The End of the Car Tales....For Now

There are no more major car tales of which to tell for now. Surely something will happen at some point. Cars don't stay in good working condition forever.

In fact, this year in January, on Bruce's birthday, both cars broke down. The brakes on the Tercel broke down, and something else happened to the Intrepid. I can't remember what. I wasn't there. I was in Sault Ste. Marie in school.

Then the cars got fixed. A couple of weeks later the brakes on the Tercel broke down again! It turns out the mechanic made a mistake or forgot to do something, or something. So anyway, they call a tow-truck. The tow-truck breaks down and they need to call a tow-truck for the tow-truck!

It seems being in close proximity on the McQueens has ill effects on automobiles. The only time our Saturn (belonging to the McKay family) has had any problems has been during the short time it was at the McQueen's. Last summer the latch that keeps the hood down broke, and the bearings in one of the wheels wore out. Both at the same time. Thankfully the car was still under warranty.

So, that's it for the car stories. But fear not! There's plenty of other stories to tell. Stay tuned!

Monday, May 15, 2006

The New Car

After getting the Intrepid, and loosing the Taurus not much happened with the cars for the rest of the semester. Well, packing 5 people into the back was interesting, but the Intrepid has held up pretty well.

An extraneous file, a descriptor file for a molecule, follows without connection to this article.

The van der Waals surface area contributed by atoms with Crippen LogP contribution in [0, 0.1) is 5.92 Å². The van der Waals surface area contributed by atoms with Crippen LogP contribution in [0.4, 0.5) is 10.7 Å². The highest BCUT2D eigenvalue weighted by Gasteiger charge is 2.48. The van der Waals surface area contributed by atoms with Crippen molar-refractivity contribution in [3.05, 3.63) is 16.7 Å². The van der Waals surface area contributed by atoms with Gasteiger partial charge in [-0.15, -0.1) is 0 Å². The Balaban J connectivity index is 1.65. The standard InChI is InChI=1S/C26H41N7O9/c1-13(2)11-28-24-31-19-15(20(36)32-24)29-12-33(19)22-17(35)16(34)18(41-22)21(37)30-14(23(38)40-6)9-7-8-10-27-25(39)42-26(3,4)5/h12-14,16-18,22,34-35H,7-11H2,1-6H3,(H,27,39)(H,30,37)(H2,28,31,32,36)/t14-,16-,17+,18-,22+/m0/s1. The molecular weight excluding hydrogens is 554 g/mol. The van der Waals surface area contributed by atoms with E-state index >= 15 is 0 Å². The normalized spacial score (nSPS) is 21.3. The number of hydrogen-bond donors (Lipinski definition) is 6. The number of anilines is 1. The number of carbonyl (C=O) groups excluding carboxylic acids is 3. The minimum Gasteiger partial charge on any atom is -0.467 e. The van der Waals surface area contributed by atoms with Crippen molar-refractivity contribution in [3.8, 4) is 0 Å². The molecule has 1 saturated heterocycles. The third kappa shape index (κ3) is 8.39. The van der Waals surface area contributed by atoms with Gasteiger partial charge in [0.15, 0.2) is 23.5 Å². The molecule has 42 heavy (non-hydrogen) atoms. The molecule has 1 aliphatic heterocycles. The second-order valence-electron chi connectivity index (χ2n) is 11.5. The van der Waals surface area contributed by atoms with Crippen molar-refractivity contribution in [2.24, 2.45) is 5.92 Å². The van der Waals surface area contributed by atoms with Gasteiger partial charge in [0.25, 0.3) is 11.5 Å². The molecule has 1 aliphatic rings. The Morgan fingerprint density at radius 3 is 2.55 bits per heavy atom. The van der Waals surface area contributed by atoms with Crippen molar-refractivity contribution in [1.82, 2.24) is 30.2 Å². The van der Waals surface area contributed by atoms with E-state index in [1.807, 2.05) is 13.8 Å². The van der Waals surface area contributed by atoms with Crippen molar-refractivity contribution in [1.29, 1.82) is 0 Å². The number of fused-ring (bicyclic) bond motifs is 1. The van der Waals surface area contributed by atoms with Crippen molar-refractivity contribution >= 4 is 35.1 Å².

Soon after I left for the Winter semester, they got into 3 accidents. The first one involved getting rear-ended, which caused minimal damage to the car, but caused most of the family to get well acquainted with the local chiropractor for months to come.

The second accident involved an icy corner, and a relatively shallow ditch. That was more of a pain in the neck than anything else.

The third involved another rear-ending, but this time at a low speed. But when almost everyone in the car already has a bad back due to a previous rear-ending, it just compunds the problem.

Things seemed to have calmed down quite a bit for a while. The following summer, summer of 05, around mid-August they were given a Toyota Tercel. It was driven to the house by the previous owners, and the keys dropped off. When Pastor Jack, then later brother Jack, got in the car to try to start it, the key did nothing. The engine didn't even try to turn over. So, now we had to figure out what was wrong! We had the fool car for one day and it was already broken! It had been working. The previous owner drove it here, didn't they?